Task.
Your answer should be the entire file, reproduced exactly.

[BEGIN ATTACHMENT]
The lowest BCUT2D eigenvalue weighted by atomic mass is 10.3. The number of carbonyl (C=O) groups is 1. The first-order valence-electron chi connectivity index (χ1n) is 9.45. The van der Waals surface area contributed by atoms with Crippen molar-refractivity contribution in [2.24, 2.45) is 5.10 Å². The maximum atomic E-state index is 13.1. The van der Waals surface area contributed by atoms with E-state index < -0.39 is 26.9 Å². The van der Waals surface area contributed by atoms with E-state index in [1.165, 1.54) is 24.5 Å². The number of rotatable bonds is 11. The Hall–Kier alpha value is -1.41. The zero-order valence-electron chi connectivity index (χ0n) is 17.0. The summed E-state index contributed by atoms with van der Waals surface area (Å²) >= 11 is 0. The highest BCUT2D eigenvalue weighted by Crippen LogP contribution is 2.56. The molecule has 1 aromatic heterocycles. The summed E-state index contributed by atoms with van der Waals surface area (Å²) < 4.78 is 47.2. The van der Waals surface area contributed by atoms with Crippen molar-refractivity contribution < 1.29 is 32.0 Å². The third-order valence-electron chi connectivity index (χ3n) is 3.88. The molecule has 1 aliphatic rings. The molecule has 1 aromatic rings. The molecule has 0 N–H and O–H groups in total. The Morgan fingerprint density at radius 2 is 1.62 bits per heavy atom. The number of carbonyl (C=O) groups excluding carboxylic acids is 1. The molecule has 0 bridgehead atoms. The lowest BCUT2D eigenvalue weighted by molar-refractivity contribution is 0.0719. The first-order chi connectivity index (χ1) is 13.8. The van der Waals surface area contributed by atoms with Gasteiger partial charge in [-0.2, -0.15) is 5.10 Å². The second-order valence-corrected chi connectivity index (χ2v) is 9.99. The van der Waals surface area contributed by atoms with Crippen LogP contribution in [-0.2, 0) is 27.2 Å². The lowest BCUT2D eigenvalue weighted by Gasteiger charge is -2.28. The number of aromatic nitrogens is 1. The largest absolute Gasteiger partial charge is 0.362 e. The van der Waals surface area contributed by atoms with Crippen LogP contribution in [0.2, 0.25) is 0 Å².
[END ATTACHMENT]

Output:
The lowest BCUT2D eigenvalue weighted by atomic mass is 10.3. The number of carbonyl (C=O) groups is 1. The first-order valence-electron chi connectivity index (χ1n) is 9.45. The van der Waals surface area contributed by atoms with Crippen molar-refractivity contribution in [2.24, 2.45) is 5.10 Å². The maximum atomic E-state index is 13.1. The van der Waals surface area contributed by atoms with E-state index < -0.39 is 26.9 Å². The van der Waals surface area contributed by atoms with E-state index in [1.165, 1.54) is 24.5 Å². The number of rotatable bonds is 11. The Hall–Kier alpha value is -1.41. The zero-order valence-electron chi connectivity index (χ0n) is 17.0. The summed E-state index contributed by atoms with van der Waals surface area (Å²) >= 11 is 0. The highest BCUT2D eigenvalue weighted by Crippen LogP contribution is 2.56. The molecule has 1 aromatic heterocycles. The summed E-state index contributed by atoms with van der Waals surface area (Å²) < 4.78 is 47.2. The van der Waals surface area contributed by atoms with Crippen molar-refractivity contribution < 1.29 is 32.0 Å². The third-order valence-electron chi connectivity index (χ3n) is 3.88. The molecule has 1 aliphatic rings. The molecule has 1 aromatic rings. The molecule has 0 N–H and O–H groups in total. The Morgan fingerprint density at radius 2 is 1.62 bits per heavy atom. The number of carbonyl (C=O) groups excluding carboxylic acids is 1. The molecule has 0 bridgehead atoms. The lowest BCUT2D eigenvalue weighted by molar-refractivity contribution is 0.0719. The first-order chi connectivity index (χ1) is 13.8. The van der Waals surface area contributed by atoms with Gasteiger partial charge in [-0.2, -0.15) is 5.10 Å². The second-order valence-corrected chi connectivity index (χ2v) is 9.99. The van der Waals surface area contributed by atoms with Crippen LogP contribution in [-0.2, 0) is 27.2 Å². The lowest BCUT2D eigenvalue weighted by Gasteiger charge is -2.28. The number of aromatic nitrogens is 1. The largest absolute Gasteiger partial charge is 0.362 e. The van der Waals surface area contributed by atoms with Crippen LogP contribution in [0.2, 0.25) is 0 Å².